Members of Apple's PrimeSense Team Patent Method of Interacting With Mac Using Hand Gestures

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Apple today was granted a patent originally filed in August 2016, describing a method in which users would be able to control a Mac computer -- and potentially other devices -- using a "non-tactile three dimensional (3D) user interface" (via Patently Apple). The patent's inventor credits go in part to Amir Hoffnung and Jonathan Pokrass, two current Apple employees who joined the company from PrimeSense after Apple acquired it November 2013.

Some of PrimeSense's tech, which was originally used in Microsoft's Kinect devices on Xbox platforms, now resides in the front-facing TrueDepth camera of the iPhone X, and the new patent hints at a potential future where this technology expands in function to Macs as well. Instead of recognizing faces, Apple's patent describes a Mac that recognizes a "gesture by a hand," allowing users to interact with the computer without tactile inputs like a keyboard, mouse, or trackpad.



The patent includes a variety of gestures that users would use to control the 3D user interface, including what are called "push," (figure 2) "wave," (figure 3) and "up" (figure 5) interactions, which are all grouped into a category of "focus gestures." According to the patent, some of these could be used to perform basic app interactions, like scrolling through a menu, as well as change the state of the system from locked to unlocked.
Gestures described herein include focus gestures and unlock gestures. A focus gesture enables the user to engage (i.e., take control of) an inactive non-tactile 3D user interface. An unlock gesture enables the user to engage a locked non-tactile 3D user interface, as pressing a specific sequence of keys unlocks a locked cellular phone. In some embodiments, the non-tactile 3D user interface conveys visual feedback to the user performing the focus and the unlock gestures.

Examples of unlock gestures include an "up" gesture (e.g., raising hand 30 a specified distance), a sequence of two sequential wave gestures, and a sequence of two sequential push gestures, as described in detail hereinbelow.
Apple has previously been granted patents related to 3D sensing and gesture controls, but the company has yet to release a product that takes advantage of these features. Some of these previous patents included gesture controls on iPads and iPhones as well as on Magic Keyboards, which would allow users to gain access to virtual buttons and potentially streamline certain elements of the user interface.


Of course, with Face ID already launched on iPhone X, it's predicted that Apple will look into adding the facial recognition software into future iMacs and MacBooks before it focuses on a new unlocking system. It's also unclear whether the new 3D user interface patent would include both pieces of technology -- 3D gestures and Face ID -- to further augment a Mac's unlocking process.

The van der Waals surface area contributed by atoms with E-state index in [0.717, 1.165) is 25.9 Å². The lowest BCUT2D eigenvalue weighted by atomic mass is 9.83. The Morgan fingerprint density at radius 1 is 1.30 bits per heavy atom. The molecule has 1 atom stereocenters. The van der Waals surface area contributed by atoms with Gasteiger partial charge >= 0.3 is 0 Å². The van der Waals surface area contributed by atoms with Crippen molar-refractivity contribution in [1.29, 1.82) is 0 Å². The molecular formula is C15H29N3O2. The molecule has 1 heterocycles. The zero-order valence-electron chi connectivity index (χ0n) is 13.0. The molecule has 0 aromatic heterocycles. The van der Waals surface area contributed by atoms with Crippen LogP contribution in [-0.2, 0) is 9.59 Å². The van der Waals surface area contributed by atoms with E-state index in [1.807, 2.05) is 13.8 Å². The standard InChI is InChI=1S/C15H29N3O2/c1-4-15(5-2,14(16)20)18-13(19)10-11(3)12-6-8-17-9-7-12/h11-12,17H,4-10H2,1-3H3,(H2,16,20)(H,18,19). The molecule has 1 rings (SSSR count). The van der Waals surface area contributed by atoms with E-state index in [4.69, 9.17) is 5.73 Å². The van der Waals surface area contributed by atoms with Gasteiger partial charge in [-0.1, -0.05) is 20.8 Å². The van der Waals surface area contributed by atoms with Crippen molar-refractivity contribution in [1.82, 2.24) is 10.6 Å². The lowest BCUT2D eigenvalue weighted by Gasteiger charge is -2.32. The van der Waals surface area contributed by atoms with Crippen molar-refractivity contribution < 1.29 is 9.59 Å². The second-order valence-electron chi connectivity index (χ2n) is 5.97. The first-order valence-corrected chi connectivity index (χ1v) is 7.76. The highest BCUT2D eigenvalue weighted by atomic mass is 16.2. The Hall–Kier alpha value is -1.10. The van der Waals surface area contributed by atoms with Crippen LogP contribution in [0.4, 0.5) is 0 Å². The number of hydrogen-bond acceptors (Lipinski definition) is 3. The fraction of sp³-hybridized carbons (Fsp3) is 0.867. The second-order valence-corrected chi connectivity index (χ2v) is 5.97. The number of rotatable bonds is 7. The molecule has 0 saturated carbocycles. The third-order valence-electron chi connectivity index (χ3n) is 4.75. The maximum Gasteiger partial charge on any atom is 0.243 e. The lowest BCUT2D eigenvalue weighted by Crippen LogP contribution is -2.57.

As with any patent, the technology in question might not make it to an Apple product in the near future, if at all, but it is an interesting glimpse into what Apple might be planning to do with PrimeSense's technology down the line.

Article Link: Members of Apple's PrimeSense Team Patent Method of Interacting With Mac Using Hand Gestures
 
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bbeagle

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Oct 19, 2010
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I would definitely use this for switching spaces on my desktop, or scrolling. That's pretty much the only things I use my trackpad for. I use the mouse for everything else.

It would seem odd at first. Like I'm an orchestra conductor in front of my computer. Sorta cool. Sorta odd.
 

PastaPrimav

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I don't see these things coming to fruition. The iterations of watchOS and all the failed touchscreen desktops/laptops on the market have already taught us that raising your hands is not a workable UI. Apple has shaped their entire watchOS experience around minimizing the amount of time you spend with your wrist raised, because it is critical to the UX. Every second is a lifetime.

If this research leads anywhere, it will be quick, casual gestures that you perform once in a while (turning something on or off). There is simply NO application for extended hand gestures in the air. None whatsoever.
 
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OldSchoolMacGuy

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Remember, Apple has thousands of patents and most never ever see real-life use.

This doesn't mean they're likely to put it into an upcoming product. In fact, most of the time Apple doesn't give away upcoming changes by filing a patent far in advance.
 

PaddyTB

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Dec 3, 2013
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I don't see these things coming to fruition. The iterations of watchOS and all the failed touchscreen desktops/laptops on the market have already taught us that raising your hands is not a workable UI. Apple has shaped their entire watchOS experience around minimizing the amount of time you spend with your wrist raised, because it is critical to the UX. Every second is a lifetime.